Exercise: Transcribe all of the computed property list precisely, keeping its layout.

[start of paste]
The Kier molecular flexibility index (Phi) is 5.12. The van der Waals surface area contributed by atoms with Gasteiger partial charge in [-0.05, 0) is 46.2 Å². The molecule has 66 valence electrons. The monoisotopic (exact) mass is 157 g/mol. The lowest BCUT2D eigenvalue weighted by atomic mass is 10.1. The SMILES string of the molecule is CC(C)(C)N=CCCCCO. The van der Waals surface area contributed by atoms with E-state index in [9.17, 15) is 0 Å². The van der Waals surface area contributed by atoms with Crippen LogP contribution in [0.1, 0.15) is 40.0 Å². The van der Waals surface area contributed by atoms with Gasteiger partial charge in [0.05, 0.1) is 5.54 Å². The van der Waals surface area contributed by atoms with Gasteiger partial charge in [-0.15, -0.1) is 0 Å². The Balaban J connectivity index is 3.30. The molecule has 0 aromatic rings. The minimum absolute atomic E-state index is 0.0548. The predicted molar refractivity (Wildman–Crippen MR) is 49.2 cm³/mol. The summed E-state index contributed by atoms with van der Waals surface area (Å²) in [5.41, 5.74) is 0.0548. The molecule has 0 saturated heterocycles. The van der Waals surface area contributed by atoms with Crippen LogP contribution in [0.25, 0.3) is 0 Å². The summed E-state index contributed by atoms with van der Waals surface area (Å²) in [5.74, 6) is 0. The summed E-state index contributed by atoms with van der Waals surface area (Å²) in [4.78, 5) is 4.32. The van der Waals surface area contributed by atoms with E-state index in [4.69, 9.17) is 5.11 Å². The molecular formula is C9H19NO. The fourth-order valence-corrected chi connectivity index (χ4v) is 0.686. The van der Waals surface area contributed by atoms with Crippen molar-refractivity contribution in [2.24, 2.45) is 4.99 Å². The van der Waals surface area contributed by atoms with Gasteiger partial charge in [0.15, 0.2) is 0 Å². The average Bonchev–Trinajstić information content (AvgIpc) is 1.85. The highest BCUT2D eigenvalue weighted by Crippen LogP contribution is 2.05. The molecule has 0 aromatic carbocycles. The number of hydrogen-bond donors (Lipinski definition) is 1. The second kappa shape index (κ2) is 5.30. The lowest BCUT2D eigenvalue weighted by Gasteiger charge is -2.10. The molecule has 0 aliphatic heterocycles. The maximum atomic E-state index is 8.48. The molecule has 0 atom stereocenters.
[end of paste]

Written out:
The Kier molecular flexibility index (Phi) is 5.12. The van der Waals surface area contributed by atoms with Gasteiger partial charge in [-0.05, 0) is 46.2 Å². The molecule has 66 valence electrons. The monoisotopic (exact) mass is 157 g/mol. The lowest BCUT2D eigenvalue weighted by atomic mass is 10.1. The SMILES string of the molecule is CC(C)(C)N=CCCCCO. The van der Waals surface area contributed by atoms with E-state index in [9.17, 15) is 0 Å². The van der Waals surface area contributed by atoms with Crippen LogP contribution in [0.1, 0.15) is 40.0 Å². The van der Waals surface area contributed by atoms with Gasteiger partial charge in [0.05, 0.1) is 5.54 Å². The van der Waals surface area contributed by atoms with Gasteiger partial charge in [-0.15, -0.1) is 0 Å². The Balaban J connectivity index is 3.30. The molecule has 0 aromatic rings. The minimum absolute atomic E-state index is 0.0548. The predicted molar refractivity (Wildman–Crippen MR) is 49.2 cm³/mol. The summed E-state index contributed by atoms with van der Waals surface area (Å²) in [5.41, 5.74) is 0.0548. The molecule has 0 saturated heterocycles. The van der Waals surface area contributed by atoms with Crippen LogP contribution in [0.25, 0.3) is 0 Å². The summed E-state index contributed by atoms with van der Waals surface area (Å²) in [5.74, 6) is 0. The summed E-state index contributed by atoms with van der Waals surface area (Å²) in [4.78, 5) is 4.32. The van der Waals surface area contributed by atoms with E-state index in [4.69, 9.17) is 5.11 Å². The molecular formula is C9H19NO. The fourth-order valence-corrected chi connectivity index (χ4v) is 0.686. The van der Waals surface area contributed by atoms with Crippen molar-refractivity contribution in [2.24, 2.45) is 4.99 Å². The van der Waals surface area contributed by atoms with Gasteiger partial charge in [0.15, 0.2) is 0 Å². The average Bonchev–Trinajstić information content (AvgIpc) is 1.85. The highest BCUT2D eigenvalue weighted by Crippen LogP contribution is 2.05. The molecule has 0 aromatic carbocycles. The number of hydrogen-bond donors (Lipinski definition) is 1. The second kappa shape index (κ2) is 5.30. The lowest BCUT2D eigenvalue weighted by Gasteiger charge is -2.10. The molecule has 0 aliphatic heterocycles. The maximum atomic E-state index is 8.48. The molecule has 0 atom stereocenters.